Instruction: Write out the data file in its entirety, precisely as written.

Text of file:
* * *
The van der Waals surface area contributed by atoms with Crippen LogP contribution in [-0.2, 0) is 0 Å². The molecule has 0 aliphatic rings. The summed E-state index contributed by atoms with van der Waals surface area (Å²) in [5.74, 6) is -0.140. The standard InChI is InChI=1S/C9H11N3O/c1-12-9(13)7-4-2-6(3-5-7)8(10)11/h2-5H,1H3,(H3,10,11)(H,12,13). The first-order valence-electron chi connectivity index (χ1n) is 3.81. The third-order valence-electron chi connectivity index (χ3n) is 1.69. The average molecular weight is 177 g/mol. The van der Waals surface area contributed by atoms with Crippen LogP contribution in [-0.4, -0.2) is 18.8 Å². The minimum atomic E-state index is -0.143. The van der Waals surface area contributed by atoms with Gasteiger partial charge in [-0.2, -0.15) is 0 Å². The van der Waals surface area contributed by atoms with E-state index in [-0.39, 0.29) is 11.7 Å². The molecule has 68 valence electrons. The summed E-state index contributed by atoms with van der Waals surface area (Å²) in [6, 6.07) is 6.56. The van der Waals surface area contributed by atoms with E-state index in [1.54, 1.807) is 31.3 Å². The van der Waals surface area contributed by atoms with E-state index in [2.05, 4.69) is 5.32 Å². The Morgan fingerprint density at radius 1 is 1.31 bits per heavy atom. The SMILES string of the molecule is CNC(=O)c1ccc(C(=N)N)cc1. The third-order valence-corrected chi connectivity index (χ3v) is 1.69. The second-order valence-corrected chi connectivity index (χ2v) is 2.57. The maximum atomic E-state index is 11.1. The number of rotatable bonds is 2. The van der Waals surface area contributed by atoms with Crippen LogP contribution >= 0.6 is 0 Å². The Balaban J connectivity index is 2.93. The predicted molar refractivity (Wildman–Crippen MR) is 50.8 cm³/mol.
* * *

The van der Waals surface area contributed by atoms with Crippen LogP contribution in [-0.2, 0) is 0 Å². The molecule has 0 aliphatic rings. The summed E-state index contributed by atoms with van der Waals surface area (Å²) in [5.74, 6) is -0.140. The standard InChI is InChI=1S/C9H11N3O/c1-12-9(13)7-4-2-6(3-5-7)8(10)11/h2-5H,1H3,(H3,10,11)(H,12,13). The first-order valence-electron chi connectivity index (χ1n) is 3.81. The third-order valence-electron chi connectivity index (χ3n) is 1.69. The average molecular weight is 177 g/mol. The van der Waals surface area contributed by atoms with Crippen LogP contribution in [-0.4, -0.2) is 18.8 Å². The minimum atomic E-state index is -0.143. The van der Waals surface area contributed by atoms with Gasteiger partial charge in [-0.2, -0.15) is 0 Å². The van der Waals surface area contributed by atoms with E-state index in [-0.39, 0.29) is 11.7 Å². The molecule has 68 valence electrons. The summed E-state index contributed by atoms with van der Waals surface area (Å²) in [6, 6.07) is 6.56. The van der Waals surface area contributed by atoms with E-state index in [1.54, 1.807) is 31.3 Å². The van der Waals surface area contributed by atoms with E-state index in [2.05, 4.69) is 5.32 Å². The Morgan fingerprint density at radius 1 is 1.31 bits per heavy atom. The SMILES string of the molecule is CNC(=O)c1ccc(C(=N)N)cc1. The third-order valence-corrected chi connectivity index (χ3v) is 1.69. The second-order valence-corrected chi connectivity index (χ2v) is 2.57. The maximum atomic E-state index is 11.1. The number of rotatable bonds is 2. The van der Waals surface area contributed by atoms with Crippen LogP contribution >= 0.6 is 0 Å². The Balaban J connectivity index is 2.93. The predicted molar refractivity (Wildman–Crippen MR) is 50.8 cm³/mol.